The Corn Borer is a pest found in cornfields, and is actually a moth whose larvae bore into the woody parts of the corn.
10. Parts of décadas : ANOS
In span, anos (years) are grouped into decadas (decades).
11. Covert W.W. II grp. : OSS
The Office of Strategic Services was formed during WWII in order to carry out espionage behind enemy lines. Within a few years of the end of the war, the OSS functions were taken up by a new group, the Central Intelligence Agency, chartered by the National Security Act of 1947.
13. Healing helper : ALOE VERA
Aloe vera is a succulent plant that grows in relatively dry climates. The plants leaves are full of biologically active compounds that have been extensively studied. Regardless of the studies, aloe vera has been used for centuries in herbal medicine, mainly for topical treatment of wounds.
21. Sound from the anteater in “B.C.” : ZOT
“B.C.” is a comic strip that was drawn by Johnny Hart, and now since Hart’s passing, is produced by his grandson. Hart introduced “B.C.” in 1958. One of the non-human characters in the strip is the Anteater, who sucks up ants with his sticky tongue making a ZOT! sound. Hart’s Anteater is the inspiration for Peter the Anteater, the team mascot for UC Irvine. Johnny Hart’s other famous comic strip is the the brilliant “The Wizard of Id”.
24. Summer treat : SNO-CONE
A sno-cone (also “snow cone”) is just a paper cone filled with crushed ice and topped with flavored water. Italian ice is similar, but different. Italian ice is made with ice that is flavored before the water is frozen, whereas the flavoring is added to the ice in a sno-cone.
26. Flapper feature : RINGLET
Flappers were the so-called new breed of young women of the twenties. The flappers wore their hair short (with ringlets), wore short skirts, and generally rebelled against the accepted norms of the time. The term “flapper” comes from the 1920 movie “The Flapper” starring Olive Thomas as a young woman who lived the more liberal lifestyle that was emerging.
28. What an espadrille may be tied around : ANKLE
An espadrille is sandal, with its origins in the Pyrenees. The shoe is traditionally made from rope and canvas, and often laces would extend from the shoe and wrap around the ankle to secure the shoe to the foot.
30. Middle : FOCAL
I guess something described as “focal” could be said to be “middle”.
32. Soprano Christiane ___-Pierre : EDA
Christiane Eda-Pierre is a French soprano, originally from Martinique.
34. Track betting option : QUINELLA
The bet called a “quinella” is one in which the better must name the first two finishers, but not necessarily in the right order. The term comes from the French word “quine”, the word which also gave us the name of the casino game, Keno.
36. Devil’s wear? : ICE SKATE
The New Jersey Devils are the professional ice hockey team based in Newark. The club was founded in 1974, in Kansas City, originally as the Mohawks, but was quickly renamed the Scouts. The franchise moved to Denver in 1976, becoming the Colorado Rockies. The move to Newark happened in 1982, when the team was renamed the New Jersey Devils.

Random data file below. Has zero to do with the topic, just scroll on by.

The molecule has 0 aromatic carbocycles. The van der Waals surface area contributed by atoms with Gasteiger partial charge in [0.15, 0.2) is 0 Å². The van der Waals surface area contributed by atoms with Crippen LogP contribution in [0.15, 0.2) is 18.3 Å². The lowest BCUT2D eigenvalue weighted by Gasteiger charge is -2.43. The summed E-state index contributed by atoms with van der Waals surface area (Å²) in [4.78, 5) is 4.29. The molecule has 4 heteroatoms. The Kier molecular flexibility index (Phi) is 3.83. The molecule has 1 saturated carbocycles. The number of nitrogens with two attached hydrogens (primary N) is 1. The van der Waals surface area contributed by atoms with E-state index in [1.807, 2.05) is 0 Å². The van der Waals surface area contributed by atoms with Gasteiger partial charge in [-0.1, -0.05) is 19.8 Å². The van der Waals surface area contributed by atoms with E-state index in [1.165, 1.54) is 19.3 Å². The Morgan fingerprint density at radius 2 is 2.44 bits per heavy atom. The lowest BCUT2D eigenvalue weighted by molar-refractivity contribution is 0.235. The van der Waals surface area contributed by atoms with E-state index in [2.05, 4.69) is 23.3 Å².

41. Stroking coordinator : COX
The coxswain of a boat is one in charge, particularly of its steering and navigating. The name is shortened to “cox” particularly when used for the person steering and calling out the stroke in a competition rowing boat.
44. Regal trim : ERMINE
Ermine is another name for the stoat. The stoat has dark, brown fur in the summer, and white fur in the winter. Sometimes the term “ermine” is reserved for the animal during the winter when the fur is white. Ermine skins have long been prized by royalty, often used for white trim on ceremonial robes.
45. John of Broadway and his Grammy-winning daughter : RAITTS
Bonnie Raitt is a blues singer, originally from Burbank, California. She has one nine Grammies for her work, but she is perhaps as well known for her political activism as she is for her music. She was no fan of President George W. Bush, and she sure did show it.
Bonnie’s father, John Raitt, was an actor and also a singer. He was best known for his stage work and leading roles in the great Broadway musicals. His only film lead was in the 1957 movie “The Pajama Game”, starring opposite Doris Day.
48. River that drains the Everglades into Biscayne Bay : OLETA
The Oleta River runs just north of Miami, and drains the northern Everglades into Biscayne Bay. The Oleta River shoreline runs for about 7 miles and is undeveloped, a haven in the middle of the the largely built-up Miami-Dada County.
51. Opposite of bas : HAUT
In French, things can be bas (low) or haut (high).
52. Office workers’ letters : TGIF
Thank God It’s Friday is a relatively recent expression, first used in Akron, Ohio. It was a catchphrase used by disk jockey Jerry Healy of WAKR, in the early seventies.
57. 10, at times: Abbr. : OCT
In our Gregorian calendar, October is the tenth month of the year. In the old Roman calendar, it was the eight month, hence the name “October”, with “octo” as Latin for “eight”.